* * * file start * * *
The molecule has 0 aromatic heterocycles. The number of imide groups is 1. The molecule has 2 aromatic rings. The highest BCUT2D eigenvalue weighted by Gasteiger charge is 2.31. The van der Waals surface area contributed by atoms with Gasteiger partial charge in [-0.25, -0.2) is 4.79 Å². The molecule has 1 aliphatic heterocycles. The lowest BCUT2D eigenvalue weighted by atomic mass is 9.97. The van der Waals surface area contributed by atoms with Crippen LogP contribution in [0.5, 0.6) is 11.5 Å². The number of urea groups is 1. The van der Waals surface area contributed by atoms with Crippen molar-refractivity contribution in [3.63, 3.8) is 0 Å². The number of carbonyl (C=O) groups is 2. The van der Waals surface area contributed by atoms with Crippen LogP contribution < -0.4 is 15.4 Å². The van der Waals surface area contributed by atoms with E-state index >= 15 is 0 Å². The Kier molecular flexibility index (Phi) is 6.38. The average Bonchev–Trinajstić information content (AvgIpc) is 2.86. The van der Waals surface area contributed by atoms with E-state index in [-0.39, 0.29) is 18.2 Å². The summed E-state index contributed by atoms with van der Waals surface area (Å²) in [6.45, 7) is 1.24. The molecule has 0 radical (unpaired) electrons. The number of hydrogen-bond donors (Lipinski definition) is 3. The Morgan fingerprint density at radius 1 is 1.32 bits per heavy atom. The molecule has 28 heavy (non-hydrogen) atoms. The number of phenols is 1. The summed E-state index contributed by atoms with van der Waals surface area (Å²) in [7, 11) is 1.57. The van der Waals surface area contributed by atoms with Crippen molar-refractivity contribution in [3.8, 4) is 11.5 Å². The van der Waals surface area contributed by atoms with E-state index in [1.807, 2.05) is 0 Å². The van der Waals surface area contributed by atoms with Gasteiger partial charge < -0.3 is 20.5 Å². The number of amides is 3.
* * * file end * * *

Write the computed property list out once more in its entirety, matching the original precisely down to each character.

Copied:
The molecule has 0 aromatic heterocycles. The number of imide groups is 1. The molecule has 2 aromatic rings. The highest BCUT2D eigenvalue weighted by Gasteiger charge is 2.31. The van der Waals surface area contributed by atoms with Gasteiger partial charge in [-0.25, -0.2) is 4.79 Å². The molecule has 1 aliphatic heterocycles. The lowest BCUT2D eigenvalue weighted by atomic mass is 9.97. The van der Waals surface area contributed by atoms with Crippen LogP contribution in [0.5, 0.6) is 11.5 Å². The number of urea groups is 1. The van der Waals surface area contributed by atoms with Crippen molar-refractivity contribution in [3.63, 3.8) is 0 Å². The number of carbonyl (C=O) groups is 2. The van der Waals surface area contributed by atoms with Crippen LogP contribution < -0.4 is 15.4 Å². The van der Waals surface area contributed by atoms with E-state index >= 15 is 0 Å². The Kier molecular flexibility index (Phi) is 6.38. The average Bonchev–Trinajstić information content (AvgIpc) is 2.86. The van der Waals surface area contributed by atoms with E-state index in [-0.39, 0.29) is 18.2 Å². The summed E-state index contributed by atoms with van der Waals surface area (Å²) in [6.45, 7) is 1.24. The molecule has 0 radical (unpaired) electrons. The number of hydrogen-bond donors (Lipinski definition) is 3. The Morgan fingerprint density at radius 1 is 1.32 bits per heavy atom. The molecule has 28 heavy (non-hydrogen) atoms. The number of phenols is 1. The summed E-state index contributed by atoms with van der Waals surface area (Å²) in [7, 11) is 1.57. The van der Waals surface area contributed by atoms with Crippen molar-refractivity contribution in [3.8, 4) is 11.5 Å². The van der Waals surface area contributed by atoms with E-state index in [1.807, 2.05) is 0 Å². The van der Waals surface area contributed by atoms with Gasteiger partial charge < -0.3 is 20.5 Å². The number of amides is 3.